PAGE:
All of these [great] books are different in terms of their angles of attack, but they're all very strong voices. And they don't sound like anyone else. I think the voice is the most important thing—and then the shape. … Voice is one way of looking at it but aliveness is another way. And I think voice is kind of being killed in a lot of writing today.

As with careers and passion, I don't disagree with the fundamental point here, but I do worry about the intensity with which this advice is dispensed to aspiring writers. How, exactly, are you supposed to improve the "voice" of your writing? How do you know whether the sound of the words on the page are most true to you? What is "aliveness" and can not writing have bounce in its step but still lack a singular voice that would be familiar if you heard it again? How does "find your voice" square with advice to "imitate the best"? How, exactly, are you supposed to synthesize the best of other writers you are imitating — and how do you know whether your synthesis is your own voice finally or just a pale collection of imitative gimmicks, smashed together?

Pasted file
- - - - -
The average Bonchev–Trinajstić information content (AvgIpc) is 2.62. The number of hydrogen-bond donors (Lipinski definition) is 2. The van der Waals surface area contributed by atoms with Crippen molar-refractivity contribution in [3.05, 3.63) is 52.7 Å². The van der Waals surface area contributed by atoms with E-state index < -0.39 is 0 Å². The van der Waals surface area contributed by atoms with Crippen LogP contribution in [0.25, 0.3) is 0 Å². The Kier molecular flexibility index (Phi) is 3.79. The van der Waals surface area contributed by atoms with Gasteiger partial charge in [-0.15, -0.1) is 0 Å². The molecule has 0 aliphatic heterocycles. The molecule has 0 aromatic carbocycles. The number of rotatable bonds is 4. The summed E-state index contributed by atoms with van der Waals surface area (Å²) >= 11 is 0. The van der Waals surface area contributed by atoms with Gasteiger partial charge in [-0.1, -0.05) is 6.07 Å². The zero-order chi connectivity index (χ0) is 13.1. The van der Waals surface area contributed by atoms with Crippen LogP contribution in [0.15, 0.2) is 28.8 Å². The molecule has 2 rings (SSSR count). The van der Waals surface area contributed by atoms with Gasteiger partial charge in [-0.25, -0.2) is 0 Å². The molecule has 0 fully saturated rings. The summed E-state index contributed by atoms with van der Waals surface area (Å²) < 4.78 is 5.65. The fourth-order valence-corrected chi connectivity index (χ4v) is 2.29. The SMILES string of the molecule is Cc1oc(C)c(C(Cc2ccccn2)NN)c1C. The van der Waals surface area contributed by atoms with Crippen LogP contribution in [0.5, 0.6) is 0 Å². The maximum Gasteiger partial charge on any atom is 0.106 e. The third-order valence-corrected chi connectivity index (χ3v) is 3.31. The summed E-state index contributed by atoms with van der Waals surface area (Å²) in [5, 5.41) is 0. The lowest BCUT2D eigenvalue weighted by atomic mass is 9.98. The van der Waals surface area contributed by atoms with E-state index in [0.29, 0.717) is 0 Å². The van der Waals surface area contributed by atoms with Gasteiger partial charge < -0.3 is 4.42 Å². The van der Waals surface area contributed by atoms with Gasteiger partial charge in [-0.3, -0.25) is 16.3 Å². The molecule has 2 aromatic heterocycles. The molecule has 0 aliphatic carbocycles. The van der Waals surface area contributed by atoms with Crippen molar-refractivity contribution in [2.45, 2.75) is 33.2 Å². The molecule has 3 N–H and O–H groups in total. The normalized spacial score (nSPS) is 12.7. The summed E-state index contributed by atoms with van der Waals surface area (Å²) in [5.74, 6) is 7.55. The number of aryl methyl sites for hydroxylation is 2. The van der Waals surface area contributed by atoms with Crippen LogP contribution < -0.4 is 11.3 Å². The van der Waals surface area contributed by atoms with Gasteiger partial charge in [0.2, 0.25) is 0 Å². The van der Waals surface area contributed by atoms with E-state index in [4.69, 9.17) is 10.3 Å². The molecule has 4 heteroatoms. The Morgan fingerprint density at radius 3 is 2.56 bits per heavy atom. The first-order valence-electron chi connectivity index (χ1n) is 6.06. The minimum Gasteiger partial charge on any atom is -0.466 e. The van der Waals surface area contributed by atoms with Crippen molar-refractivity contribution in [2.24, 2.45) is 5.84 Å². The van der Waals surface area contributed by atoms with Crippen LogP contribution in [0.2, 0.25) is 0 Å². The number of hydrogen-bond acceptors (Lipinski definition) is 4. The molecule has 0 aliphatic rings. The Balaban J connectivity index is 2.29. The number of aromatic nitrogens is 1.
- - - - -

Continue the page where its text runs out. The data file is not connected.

Perhaps all this self-consciousness about "voice" is a good thing, but perhaps, as the questions above illustrate, it's needlessly inducing stress, and distracting from other, better focus points of writers (namely doing the thing — actually writing and putting faith in the process of constant revision).

Jesse Berrett, with whom I email about writing issues, once told me that there's hope for all of us to better approximate that voice we hear in our heads. I like the attitude built-in to this statement. "A hope for all of us" rightly highlights that approximating the voice in our heads into words is an on-going project for everyone at every stage. It is a process of continual arrival.